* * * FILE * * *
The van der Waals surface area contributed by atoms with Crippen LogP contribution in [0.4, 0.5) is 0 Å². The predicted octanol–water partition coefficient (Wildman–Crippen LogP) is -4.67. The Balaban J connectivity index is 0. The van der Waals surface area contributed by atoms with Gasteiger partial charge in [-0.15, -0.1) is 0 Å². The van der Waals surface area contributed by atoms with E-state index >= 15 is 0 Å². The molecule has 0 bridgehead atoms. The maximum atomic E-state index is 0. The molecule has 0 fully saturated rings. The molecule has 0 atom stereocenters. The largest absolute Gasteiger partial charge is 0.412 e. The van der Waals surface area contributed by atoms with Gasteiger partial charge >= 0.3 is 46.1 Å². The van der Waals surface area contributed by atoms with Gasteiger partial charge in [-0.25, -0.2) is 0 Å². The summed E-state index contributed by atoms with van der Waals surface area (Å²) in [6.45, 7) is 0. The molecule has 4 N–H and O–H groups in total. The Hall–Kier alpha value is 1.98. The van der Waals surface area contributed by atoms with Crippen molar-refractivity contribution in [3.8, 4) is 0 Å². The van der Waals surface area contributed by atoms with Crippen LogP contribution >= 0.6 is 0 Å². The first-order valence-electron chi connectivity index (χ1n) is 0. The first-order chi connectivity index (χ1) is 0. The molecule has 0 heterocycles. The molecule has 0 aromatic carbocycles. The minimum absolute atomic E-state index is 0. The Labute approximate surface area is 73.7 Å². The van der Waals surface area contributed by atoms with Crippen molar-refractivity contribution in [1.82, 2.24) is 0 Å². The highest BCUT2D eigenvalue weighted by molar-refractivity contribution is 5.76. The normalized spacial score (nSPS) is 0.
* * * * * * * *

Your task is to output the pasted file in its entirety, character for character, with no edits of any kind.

The van der Waals surface area contributed by atoms with Crippen LogP contribution in [0.4, 0.5) is 0 Å². The predicted octanol–water partition coefficient (Wildman–Crippen LogP) is -4.67. The Balaban J connectivity index is 0. The van der Waals surface area contributed by atoms with Gasteiger partial charge in [-0.15, -0.1) is 0 Å². The van der Waals surface area contributed by atoms with E-state index >= 15 is 0 Å². The molecule has 0 bridgehead atoms. The maximum atomic E-state index is 0. The molecule has 0 fully saturated rings. The molecule has 0 atom stereocenters. The largest absolute Gasteiger partial charge is 0.412 e. The van der Waals surface area contributed by atoms with Gasteiger partial charge >= 0.3 is 46.1 Å². The van der Waals surface area contributed by atoms with Gasteiger partial charge in [-0.25, -0.2) is 0 Å². The summed E-state index contributed by atoms with van der Waals surface area (Å²) in [6.45, 7) is 0. The molecule has 4 N–H and O–H groups in total. The Hall–Kier alpha value is 1.98. The van der Waals surface area contributed by atoms with Crippen molar-refractivity contribution in [3.8, 4) is 0 Å². The van der Waals surface area contributed by atoms with Crippen LogP contribution >= 0.6 is 0 Å². The first-order valence-electron chi connectivity index (χ1n) is 0. The first-order chi connectivity index (χ1) is 0. The molecule has 0 heterocycles. The molecule has 0 aromatic carbocycles. The minimum absolute atomic E-state index is 0. The Labute approximate surface area is 73.7 Å². The van der Waals surface area contributed by atoms with Crippen molar-refractivity contribution in [1.82, 2.24) is 0 Å². The highest BCUT2D eigenvalue weighted by molar-refractivity contribution is 5.76. The normalized spacial score (nSPS) is 0.